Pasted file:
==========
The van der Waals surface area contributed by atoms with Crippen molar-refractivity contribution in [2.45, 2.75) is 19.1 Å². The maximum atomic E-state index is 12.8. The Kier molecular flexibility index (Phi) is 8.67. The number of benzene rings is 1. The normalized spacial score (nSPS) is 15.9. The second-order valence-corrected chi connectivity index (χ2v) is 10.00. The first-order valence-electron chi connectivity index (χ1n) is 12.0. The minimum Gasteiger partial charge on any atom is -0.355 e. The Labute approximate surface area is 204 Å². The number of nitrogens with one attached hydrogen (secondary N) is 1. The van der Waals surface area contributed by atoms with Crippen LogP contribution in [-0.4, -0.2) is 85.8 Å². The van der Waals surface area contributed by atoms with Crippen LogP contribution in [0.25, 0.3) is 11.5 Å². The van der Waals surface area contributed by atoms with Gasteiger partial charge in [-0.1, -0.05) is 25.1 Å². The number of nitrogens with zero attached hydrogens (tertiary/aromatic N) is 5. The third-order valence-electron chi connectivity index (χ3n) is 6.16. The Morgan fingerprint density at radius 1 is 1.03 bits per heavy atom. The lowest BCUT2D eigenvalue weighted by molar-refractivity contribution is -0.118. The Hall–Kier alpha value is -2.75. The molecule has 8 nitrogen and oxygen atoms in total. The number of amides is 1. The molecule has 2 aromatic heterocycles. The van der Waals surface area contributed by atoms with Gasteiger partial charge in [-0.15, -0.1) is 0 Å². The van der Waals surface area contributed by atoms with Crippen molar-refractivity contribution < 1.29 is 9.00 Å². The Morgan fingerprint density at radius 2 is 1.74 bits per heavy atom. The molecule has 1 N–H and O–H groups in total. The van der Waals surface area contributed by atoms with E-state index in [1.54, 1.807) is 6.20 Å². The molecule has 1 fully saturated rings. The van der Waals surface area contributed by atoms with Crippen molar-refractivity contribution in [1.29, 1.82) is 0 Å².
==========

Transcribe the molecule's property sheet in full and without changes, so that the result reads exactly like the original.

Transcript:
The van der Waals surface area contributed by atoms with Crippen molar-refractivity contribution in [2.45, 2.75) is 19.1 Å². The maximum atomic E-state index is 12.8. The Kier molecular flexibility index (Phi) is 8.67. The number of benzene rings is 1. The normalized spacial score (nSPS) is 15.9. The second-order valence-corrected chi connectivity index (χ2v) is 10.00. The first-order valence-electron chi connectivity index (χ1n) is 12.0. The minimum Gasteiger partial charge on any atom is -0.355 e. The Labute approximate surface area is 204 Å². The number of nitrogens with one attached hydrogen (secondary N) is 1. The van der Waals surface area contributed by atoms with Crippen LogP contribution in [-0.4, -0.2) is 85.8 Å². The van der Waals surface area contributed by atoms with Crippen LogP contribution in [0.25, 0.3) is 11.5 Å². The van der Waals surface area contributed by atoms with Gasteiger partial charge in [-0.1, -0.05) is 25.1 Å². The number of nitrogens with zero attached hydrogens (tertiary/aromatic N) is 5. The third-order valence-electron chi connectivity index (χ3n) is 6.16. The Morgan fingerprint density at radius 1 is 1.03 bits per heavy atom. The lowest BCUT2D eigenvalue weighted by molar-refractivity contribution is -0.118. The Hall–Kier alpha value is -2.75. The molecule has 8 nitrogen and oxygen atoms in total. The number of amides is 1. The molecule has 2 aromatic heterocycles. The van der Waals surface area contributed by atoms with Gasteiger partial charge in [-0.15, -0.1) is 0 Å². The van der Waals surface area contributed by atoms with Crippen molar-refractivity contribution < 1.29 is 9.00 Å². The Morgan fingerprint density at radius 2 is 1.74 bits per heavy atom. The molecule has 1 N–H and O–H groups in total. The van der Waals surface area contributed by atoms with E-state index in [1.54, 1.807) is 6.20 Å². The molecule has 1 fully saturated rings. The van der Waals surface area contributed by atoms with Crippen molar-refractivity contribution in [1.29, 1.82) is 0 Å².